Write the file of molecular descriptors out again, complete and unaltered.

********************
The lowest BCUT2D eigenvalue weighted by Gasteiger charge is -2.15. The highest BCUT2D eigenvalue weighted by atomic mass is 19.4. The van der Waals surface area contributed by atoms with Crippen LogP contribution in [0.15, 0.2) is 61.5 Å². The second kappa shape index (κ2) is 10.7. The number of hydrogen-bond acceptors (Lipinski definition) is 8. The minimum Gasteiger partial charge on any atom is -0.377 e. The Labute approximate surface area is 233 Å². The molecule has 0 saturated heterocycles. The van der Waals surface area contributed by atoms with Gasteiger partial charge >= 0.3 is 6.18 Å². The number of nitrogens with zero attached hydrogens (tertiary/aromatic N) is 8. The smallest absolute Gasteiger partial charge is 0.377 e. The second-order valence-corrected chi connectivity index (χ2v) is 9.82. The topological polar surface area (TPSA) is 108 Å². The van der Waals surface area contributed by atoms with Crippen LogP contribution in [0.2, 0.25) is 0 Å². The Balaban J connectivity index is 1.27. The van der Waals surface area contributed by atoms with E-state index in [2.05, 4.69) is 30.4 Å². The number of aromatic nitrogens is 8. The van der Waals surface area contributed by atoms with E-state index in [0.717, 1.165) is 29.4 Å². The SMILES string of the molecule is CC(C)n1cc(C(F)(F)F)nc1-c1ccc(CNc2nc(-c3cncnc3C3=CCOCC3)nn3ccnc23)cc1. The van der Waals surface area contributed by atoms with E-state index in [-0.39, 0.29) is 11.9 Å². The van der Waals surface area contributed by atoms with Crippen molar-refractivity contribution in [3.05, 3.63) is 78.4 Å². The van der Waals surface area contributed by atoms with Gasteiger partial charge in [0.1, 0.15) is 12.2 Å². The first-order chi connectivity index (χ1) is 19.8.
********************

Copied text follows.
The lowest BCUT2D eigenvalue weighted by Gasteiger charge is -2.15. The highest BCUT2D eigenvalue weighted by atomic mass is 19.4. The van der Waals surface area contributed by atoms with Crippen LogP contribution in [0.15, 0.2) is 61.5 Å². The second kappa shape index (κ2) is 10.7. The number of hydrogen-bond acceptors (Lipinski definition) is 8. The minimum Gasteiger partial charge on any atom is -0.377 e. The Labute approximate surface area is 233 Å². The molecule has 0 saturated heterocycles. The van der Waals surface area contributed by atoms with Gasteiger partial charge >= 0.3 is 6.18 Å². The number of nitrogens with zero attached hydrogens (tertiary/aromatic N) is 8. The smallest absolute Gasteiger partial charge is 0.377 e. The second-order valence-corrected chi connectivity index (χ2v) is 9.82. The topological polar surface area (TPSA) is 108 Å². The van der Waals surface area contributed by atoms with Crippen LogP contribution in [0.2, 0.25) is 0 Å². The Balaban J connectivity index is 1.27. The van der Waals surface area contributed by atoms with E-state index in [2.05, 4.69) is 30.4 Å². The number of aromatic nitrogens is 8. The van der Waals surface area contributed by atoms with E-state index in [0.717, 1.165) is 29.4 Å². The SMILES string of the molecule is CC(C)n1cc(C(F)(F)F)nc1-c1ccc(CNc2nc(-c3cncnc3C3=CCOCC3)nn3ccnc23)cc1. The van der Waals surface area contributed by atoms with E-state index in [-0.39, 0.29) is 11.9 Å². The van der Waals surface area contributed by atoms with Crippen molar-refractivity contribution in [3.05, 3.63) is 78.4 Å². The van der Waals surface area contributed by atoms with Gasteiger partial charge in [0.1, 0.15) is 12.2 Å². The first-order chi connectivity index (χ1) is 19.8.